Universities have a responsibility to budget appropriately for sustainable food AND financial aid for low-income students. (Bowdoin fired back at Gladwell, arguing just that.) In the same way, kids of farmers, farm workers, and food industry employees shouldn’t have to rely on the charity of admissions departments to afford a decent education.
If universities really care about poor kids, they can’t justify supporting an industry that keeps its employees poor and dependent on unstable, low-wage jobs. Abdicating responsibility on either count just isn’t good enough for tax-exempt institutions commanding endowments in the tens of billions of dollars.
Our friends at Real Food Challenge are currently working with students and universities to shift campus dining options to better reflect the kind of leadership that goes beyond the academic to make a practical positive impact on our food system. As their name suggests, Real Food Challenge supports “real” food – meaning food that’s good for the planet; the workers who grow, pack, and serve it; and the students and staff who eat it. The organization offers resources and training to help student activists bring more real food to their dining halls and for faculty and staff on how to tap into sustainable food procurement.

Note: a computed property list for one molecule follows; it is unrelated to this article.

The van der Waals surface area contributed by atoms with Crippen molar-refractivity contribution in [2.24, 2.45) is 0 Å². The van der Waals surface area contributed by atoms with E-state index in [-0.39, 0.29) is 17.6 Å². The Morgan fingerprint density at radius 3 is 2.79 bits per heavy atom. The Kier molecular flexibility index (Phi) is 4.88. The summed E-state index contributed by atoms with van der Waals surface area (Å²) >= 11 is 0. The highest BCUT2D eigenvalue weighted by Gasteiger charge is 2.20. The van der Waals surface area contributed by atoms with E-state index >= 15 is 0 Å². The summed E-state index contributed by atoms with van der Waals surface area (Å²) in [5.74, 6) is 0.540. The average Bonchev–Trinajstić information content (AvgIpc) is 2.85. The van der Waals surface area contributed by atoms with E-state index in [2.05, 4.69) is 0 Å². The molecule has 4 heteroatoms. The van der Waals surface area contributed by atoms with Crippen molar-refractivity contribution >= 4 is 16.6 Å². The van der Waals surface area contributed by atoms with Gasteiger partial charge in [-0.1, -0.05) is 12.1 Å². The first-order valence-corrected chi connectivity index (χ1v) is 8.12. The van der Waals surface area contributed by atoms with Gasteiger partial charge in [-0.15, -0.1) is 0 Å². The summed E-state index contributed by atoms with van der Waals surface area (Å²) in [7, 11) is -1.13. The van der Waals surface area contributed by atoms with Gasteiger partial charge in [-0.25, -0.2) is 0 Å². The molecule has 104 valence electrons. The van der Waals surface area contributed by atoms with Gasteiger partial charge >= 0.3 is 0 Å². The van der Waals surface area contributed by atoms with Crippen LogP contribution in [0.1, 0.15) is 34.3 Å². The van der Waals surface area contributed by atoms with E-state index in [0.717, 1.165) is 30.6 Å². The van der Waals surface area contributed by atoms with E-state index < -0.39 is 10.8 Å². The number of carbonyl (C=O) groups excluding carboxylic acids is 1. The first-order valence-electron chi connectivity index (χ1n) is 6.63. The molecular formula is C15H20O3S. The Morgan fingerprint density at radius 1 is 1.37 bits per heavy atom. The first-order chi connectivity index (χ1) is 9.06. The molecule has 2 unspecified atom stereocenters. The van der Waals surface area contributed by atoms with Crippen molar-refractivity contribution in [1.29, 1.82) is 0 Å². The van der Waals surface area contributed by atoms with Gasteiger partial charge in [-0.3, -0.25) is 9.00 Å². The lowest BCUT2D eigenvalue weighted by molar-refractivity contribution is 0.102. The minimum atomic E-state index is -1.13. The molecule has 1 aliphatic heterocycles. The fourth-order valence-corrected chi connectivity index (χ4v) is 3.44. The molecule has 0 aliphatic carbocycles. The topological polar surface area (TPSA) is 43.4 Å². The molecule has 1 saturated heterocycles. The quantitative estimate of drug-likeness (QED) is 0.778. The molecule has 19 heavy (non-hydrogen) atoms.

Real Food Challenge’s impact stretches beyond campuses and into surrounding communities, as well. For example, the chapter at Northwestern University has been working to bring Fairtrade bananas to their cafeteria; as a result, Fairtrade bananas will be available for the first time in the Midwest. Northwestern should be proud of the way their students’ activism is opening a new market for Fairtrade banana growers. Other universities should look to their example of university leadership in sustainability directly translating to community impact, and channeling both university and community dollars toward farm safety, improved environmental management, and living wages for workers.
Malcom Gladwell is right –
Food is a moral problem, just not the way he thinks.
In choosing our food, we choose the world we want. Universities have billions to spend, to paraphrase Spider Man, that accords them great power and great responsibility to make food choices that support sustainability and fairness. In a highly-interconnected food web, we can never make perfect choices with every result perfectly mapped out, but Gladwell is right in thinking that every bite counts. Food isn’t produced in a vacuum, and every dollar spent on food has far reaching consequences. But one thing’s for sure:
Rubbery pizza isn’t a simple way to make the world a fairer place.
Are you a student or a student’s parent or university staff or a professor? Use your access to the university system to push dining services toward real food.
We’re in this together